Science Shows We Prefer Compassion And It Grows With Practice

A three-month old infant sits propped up in her mother’s lap, entranced by a puppet show. A small dog tries to lift a heavy bag, and a kind teddy bear helps. Then, as the dog struggles once again to lift the bag, a mean bunny grabs it away.

After the puppet show, the infant is shown both the teddy bear and the dog – and stares at the kind doggy. For infants, that stare indicates liking.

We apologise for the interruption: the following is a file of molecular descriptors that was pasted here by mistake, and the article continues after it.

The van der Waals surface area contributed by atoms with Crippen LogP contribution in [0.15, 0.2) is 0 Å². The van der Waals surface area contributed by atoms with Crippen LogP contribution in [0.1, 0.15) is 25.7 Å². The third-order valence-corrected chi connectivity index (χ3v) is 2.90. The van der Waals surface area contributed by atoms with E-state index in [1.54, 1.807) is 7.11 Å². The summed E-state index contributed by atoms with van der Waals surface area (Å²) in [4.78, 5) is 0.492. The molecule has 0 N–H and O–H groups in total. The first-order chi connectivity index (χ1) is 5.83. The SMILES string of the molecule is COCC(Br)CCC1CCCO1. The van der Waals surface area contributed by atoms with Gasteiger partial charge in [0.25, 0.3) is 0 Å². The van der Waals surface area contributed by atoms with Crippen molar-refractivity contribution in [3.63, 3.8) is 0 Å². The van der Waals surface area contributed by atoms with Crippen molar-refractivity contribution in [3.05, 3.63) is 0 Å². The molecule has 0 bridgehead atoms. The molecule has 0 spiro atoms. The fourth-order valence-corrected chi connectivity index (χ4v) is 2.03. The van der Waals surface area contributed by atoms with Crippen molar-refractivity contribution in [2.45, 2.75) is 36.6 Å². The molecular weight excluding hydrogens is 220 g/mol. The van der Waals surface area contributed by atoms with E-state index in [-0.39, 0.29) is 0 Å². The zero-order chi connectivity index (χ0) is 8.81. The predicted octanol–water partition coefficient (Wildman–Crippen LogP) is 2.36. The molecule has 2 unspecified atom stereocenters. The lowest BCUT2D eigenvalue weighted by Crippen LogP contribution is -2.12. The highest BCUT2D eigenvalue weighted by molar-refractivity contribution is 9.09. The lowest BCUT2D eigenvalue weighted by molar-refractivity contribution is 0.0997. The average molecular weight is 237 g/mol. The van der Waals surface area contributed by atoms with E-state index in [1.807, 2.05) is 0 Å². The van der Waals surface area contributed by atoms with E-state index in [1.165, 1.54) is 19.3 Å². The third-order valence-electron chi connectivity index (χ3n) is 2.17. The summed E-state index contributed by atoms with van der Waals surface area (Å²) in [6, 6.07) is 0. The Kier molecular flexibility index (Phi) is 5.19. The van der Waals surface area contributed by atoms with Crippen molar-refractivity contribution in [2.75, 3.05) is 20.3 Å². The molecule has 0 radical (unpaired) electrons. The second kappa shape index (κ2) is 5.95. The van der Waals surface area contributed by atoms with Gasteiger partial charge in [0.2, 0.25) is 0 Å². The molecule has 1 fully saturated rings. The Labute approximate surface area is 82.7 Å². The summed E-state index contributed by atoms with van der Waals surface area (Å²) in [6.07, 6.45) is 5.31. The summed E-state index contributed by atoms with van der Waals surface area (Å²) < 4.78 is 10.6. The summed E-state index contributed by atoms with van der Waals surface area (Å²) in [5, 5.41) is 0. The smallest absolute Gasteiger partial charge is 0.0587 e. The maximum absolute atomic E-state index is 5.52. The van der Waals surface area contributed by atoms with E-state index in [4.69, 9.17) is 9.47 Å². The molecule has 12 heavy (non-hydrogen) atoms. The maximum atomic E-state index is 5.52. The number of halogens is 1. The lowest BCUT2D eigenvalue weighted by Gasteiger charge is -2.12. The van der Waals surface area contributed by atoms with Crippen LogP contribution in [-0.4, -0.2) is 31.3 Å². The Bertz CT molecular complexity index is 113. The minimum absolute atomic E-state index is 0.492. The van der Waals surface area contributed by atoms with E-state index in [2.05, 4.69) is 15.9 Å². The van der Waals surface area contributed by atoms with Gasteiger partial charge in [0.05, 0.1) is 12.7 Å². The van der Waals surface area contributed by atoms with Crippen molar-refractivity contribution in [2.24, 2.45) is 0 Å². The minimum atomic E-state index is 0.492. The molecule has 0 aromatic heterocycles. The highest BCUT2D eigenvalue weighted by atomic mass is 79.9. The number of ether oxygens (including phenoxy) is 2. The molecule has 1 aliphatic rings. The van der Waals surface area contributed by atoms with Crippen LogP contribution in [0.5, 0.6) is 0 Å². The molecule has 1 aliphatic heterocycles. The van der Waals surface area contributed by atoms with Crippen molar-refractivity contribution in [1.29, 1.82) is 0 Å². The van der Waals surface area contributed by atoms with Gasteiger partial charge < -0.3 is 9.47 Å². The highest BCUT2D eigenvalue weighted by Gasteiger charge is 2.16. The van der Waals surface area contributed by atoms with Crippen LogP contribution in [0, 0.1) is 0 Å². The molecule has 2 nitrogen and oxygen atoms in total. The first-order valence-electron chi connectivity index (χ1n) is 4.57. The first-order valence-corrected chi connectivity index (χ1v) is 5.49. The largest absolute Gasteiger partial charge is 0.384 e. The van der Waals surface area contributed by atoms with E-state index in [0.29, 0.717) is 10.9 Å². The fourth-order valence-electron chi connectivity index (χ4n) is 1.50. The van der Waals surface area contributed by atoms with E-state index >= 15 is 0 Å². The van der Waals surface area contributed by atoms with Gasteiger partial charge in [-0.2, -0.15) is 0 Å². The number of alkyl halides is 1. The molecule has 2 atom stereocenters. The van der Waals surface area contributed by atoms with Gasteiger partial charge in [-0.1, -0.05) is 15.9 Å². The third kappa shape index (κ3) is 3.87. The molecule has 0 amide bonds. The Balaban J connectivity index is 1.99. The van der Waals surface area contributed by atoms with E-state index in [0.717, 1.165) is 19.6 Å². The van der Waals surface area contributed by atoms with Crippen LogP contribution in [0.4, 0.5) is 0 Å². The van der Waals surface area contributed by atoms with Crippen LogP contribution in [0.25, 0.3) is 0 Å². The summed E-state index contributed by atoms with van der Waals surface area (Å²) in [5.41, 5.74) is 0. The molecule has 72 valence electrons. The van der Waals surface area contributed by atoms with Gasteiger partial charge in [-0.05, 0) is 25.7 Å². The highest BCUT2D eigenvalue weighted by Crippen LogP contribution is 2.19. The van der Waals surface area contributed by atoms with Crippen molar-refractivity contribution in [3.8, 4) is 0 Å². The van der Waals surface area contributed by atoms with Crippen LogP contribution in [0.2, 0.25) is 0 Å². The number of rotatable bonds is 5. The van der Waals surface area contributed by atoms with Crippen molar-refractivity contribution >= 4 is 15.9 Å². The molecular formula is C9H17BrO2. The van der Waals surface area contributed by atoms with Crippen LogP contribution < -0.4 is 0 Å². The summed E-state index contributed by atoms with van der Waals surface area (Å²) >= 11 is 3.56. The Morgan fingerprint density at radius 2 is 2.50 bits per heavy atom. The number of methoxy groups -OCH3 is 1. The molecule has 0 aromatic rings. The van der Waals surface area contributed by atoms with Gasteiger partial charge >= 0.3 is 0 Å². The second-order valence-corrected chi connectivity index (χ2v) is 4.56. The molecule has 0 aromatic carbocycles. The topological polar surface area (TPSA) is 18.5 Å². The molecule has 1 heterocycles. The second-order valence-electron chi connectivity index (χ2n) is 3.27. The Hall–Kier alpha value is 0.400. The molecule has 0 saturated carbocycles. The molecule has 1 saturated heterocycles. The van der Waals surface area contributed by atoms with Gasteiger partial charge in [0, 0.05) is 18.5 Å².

It’s not just newborns. Given the same kind-mean choice 80 to 100 percent of infants and toddlers up to two years old prefer the kind puppet.

That three-month-old was part of a series of such studies by Kiley Hamlin at the University of British Columbia suggesting we come into this world wired to prefer kindness. The data adds to research challenging the assumption that self-interest alone guides us through life, painting human nature as a mix of self-interest and compassion. And converging date strongly suggests we can get better at strengthening the better side of our nature.